‘It was deeply offensive. These men were not milling about and blending in among people. They were marching and making a demonstration. It was frightening.

‘My father was from a Jewish family who lost his parents and brothers and sisters in death camps. He was fortunate to escape with my uncle via Kindertransport, so having to see this with my son was mortally offensive and a disgraceful act.’

Another witness said: ‘When the group gathered outside of the pub, the family-friendly atmosphere of the day fell tense. There was so much tension and shock in the air.

A spokesman for the group who attended in Nazi-style uniforms admitted members wore Waffen-SS infantry uniforms but claimed they did not portray Germans

A spokesman for the group who attended in Nazi-style uniforms admitted members wore Waffen-SS infantry uniforms but claimed they did not portray Germans

‘There were many jeers and heckles from onlookers. While the group stood proud, one man at the pub confronted them.

‘That’s when the police arrived and swiftly escorted the group out of town. It all happened quite quickly.’

Commenting online, visitor Julie Jones said: ‘Loved the effort of people dressing up plus their dogs. An enjoyable atmosphere too… until I spotted a group dressed in German uniform.

‘I was surprised how upset I felt and think it was totally inappropriate at a joyous occasion celebrating the good of the 40’s era.’

The incident has prompted calls to ban Nazi uniforms from future weekends and the town council has agreed to discuss proposals to make the event Allied-uniform only.

German military clothing from the period is not currently banned – although the North Norfolk Railway, which runs an associated event over the same weekend, does not permit such garments.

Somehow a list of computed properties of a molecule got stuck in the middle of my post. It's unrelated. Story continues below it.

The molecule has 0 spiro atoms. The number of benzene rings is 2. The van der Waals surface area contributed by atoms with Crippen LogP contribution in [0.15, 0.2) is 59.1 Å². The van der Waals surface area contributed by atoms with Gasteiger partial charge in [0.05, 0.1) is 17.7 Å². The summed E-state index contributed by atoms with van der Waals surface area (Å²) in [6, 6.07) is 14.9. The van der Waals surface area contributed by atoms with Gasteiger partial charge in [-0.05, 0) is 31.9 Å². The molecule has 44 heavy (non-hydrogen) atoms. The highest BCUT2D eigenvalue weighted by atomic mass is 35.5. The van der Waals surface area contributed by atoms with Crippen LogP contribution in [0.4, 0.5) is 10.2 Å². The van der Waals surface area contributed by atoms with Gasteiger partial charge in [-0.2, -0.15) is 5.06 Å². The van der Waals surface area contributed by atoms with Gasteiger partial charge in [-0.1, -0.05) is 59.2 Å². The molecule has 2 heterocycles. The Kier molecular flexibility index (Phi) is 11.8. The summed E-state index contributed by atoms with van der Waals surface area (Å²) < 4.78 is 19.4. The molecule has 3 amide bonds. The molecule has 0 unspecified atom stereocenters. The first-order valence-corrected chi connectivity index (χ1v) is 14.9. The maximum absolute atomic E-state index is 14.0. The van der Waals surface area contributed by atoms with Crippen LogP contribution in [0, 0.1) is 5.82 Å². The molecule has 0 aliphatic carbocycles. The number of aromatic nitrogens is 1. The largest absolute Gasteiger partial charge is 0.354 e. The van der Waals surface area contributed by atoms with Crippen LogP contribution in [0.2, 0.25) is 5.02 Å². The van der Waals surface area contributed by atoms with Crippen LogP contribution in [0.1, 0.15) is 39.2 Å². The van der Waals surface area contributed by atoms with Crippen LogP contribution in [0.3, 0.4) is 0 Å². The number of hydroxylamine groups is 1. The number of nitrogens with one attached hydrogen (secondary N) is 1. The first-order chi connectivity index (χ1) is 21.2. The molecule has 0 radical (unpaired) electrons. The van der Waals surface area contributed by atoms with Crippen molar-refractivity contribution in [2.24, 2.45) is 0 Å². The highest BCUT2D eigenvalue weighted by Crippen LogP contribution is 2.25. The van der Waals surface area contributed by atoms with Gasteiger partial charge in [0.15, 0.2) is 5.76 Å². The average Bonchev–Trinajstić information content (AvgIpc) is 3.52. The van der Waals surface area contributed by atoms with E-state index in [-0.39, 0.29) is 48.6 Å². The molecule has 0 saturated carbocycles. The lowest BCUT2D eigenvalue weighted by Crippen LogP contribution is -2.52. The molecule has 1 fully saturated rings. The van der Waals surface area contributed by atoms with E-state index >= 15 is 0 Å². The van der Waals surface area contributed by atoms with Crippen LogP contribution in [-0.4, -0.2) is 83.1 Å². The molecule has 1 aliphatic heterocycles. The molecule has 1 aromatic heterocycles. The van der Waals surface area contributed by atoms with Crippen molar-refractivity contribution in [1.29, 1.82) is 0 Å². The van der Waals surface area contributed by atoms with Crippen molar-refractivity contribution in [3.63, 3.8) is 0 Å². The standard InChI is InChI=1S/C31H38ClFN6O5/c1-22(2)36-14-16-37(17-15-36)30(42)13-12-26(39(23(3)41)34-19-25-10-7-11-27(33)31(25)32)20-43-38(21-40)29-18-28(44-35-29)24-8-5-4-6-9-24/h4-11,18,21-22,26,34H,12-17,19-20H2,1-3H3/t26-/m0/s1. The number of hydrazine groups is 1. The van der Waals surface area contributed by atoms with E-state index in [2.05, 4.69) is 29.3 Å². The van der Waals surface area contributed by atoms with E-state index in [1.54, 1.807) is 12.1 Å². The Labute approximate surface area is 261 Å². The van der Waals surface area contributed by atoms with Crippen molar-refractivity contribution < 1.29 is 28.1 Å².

A spokesman for festival organisers said German uniforms are permitted, as long as they do not ‘promote the Nazis’.

He claimed the incident had been a ‘misunderstanding’ and that the group was there to ‘commemorate the German people’.

The popular festivities were marred when the group in Nazi-era German uniforms (original uniforms pictured) assembled outside a local pub and 'marched in unison' through the jovial crowds

The popular festivities were marred when the group in Nazi-era German uniforms (original uniforms pictured) assembled outside a local pub and ‘marched in unison’ through the jovial crowds

Pictured are people with gun as part of the battle reenactments by the Eastern Front Living History Group

Pictured are people with gun as part of the battle reenactments by the Eastern Front Living History Group

But an updated statement issued on the group’s website said the spokesman’s comments ‘are not representative of the Committee’s views about offence caused by a group in SS uniforms’.

It added: ‘Our volunteer marshals immediately took action with the help of the police and our volunteers escorted the group out of the town.

We are working collaboratively with Sheringham Town Council, the police and NNR [North Norfolk Railways] to reflect on what happened and prevent any future disruption to this event.’

Sheringham Town Council have said that they will discuss with Norfolk police a way to avoid a repeat situation at future weekends.

A spokesman said: ‘Sheringham Town Council has been made aware that on the Saturday there was an incident in the town that was managed by the police.